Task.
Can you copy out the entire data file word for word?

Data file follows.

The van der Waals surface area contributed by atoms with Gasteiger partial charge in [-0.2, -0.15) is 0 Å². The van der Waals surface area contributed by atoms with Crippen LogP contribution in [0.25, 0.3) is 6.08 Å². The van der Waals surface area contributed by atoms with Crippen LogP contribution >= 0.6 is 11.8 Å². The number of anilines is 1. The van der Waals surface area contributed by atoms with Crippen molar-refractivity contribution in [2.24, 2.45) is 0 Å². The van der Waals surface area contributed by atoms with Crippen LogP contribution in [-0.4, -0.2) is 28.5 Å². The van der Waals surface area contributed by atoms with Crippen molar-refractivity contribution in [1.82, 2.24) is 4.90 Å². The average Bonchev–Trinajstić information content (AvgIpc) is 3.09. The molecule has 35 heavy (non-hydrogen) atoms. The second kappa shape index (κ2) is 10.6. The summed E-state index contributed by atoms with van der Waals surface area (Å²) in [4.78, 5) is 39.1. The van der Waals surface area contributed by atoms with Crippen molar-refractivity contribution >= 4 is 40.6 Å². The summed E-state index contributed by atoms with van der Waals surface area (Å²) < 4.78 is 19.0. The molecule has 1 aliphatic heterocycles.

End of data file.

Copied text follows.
The van der Waals surface area contributed by atoms with Gasteiger partial charge in [-0.2, -0.15) is 0 Å². The van der Waals surface area contributed by atoms with Crippen LogP contribution in [0.25, 0.3) is 6.08 Å². The van der Waals surface area contributed by atoms with Crippen LogP contribution >= 0.6 is 11.8 Å². The number of anilines is 1. The van der Waals surface area contributed by atoms with Crippen molar-refractivity contribution in [2.24, 2.45) is 0 Å². The van der Waals surface area contributed by atoms with Crippen LogP contribution in [-0.4, -0.2) is 28.5 Å². The van der Waals surface area contributed by atoms with Crippen molar-refractivity contribution in [1.82, 2.24) is 4.90 Å². The average Bonchev–Trinajstić information content (AvgIpc) is 3.09. The molecule has 35 heavy (non-hydrogen) atoms. The second kappa shape index (κ2) is 10.6. The summed E-state index contributed by atoms with van der Waals surface area (Å²) in [4.78, 5) is 39.1. The van der Waals surface area contributed by atoms with Crippen molar-refractivity contribution >= 4 is 40.6 Å². The summed E-state index contributed by atoms with van der Waals surface area (Å²) < 4.78 is 19.0. The molecule has 1 aliphatic heterocycles.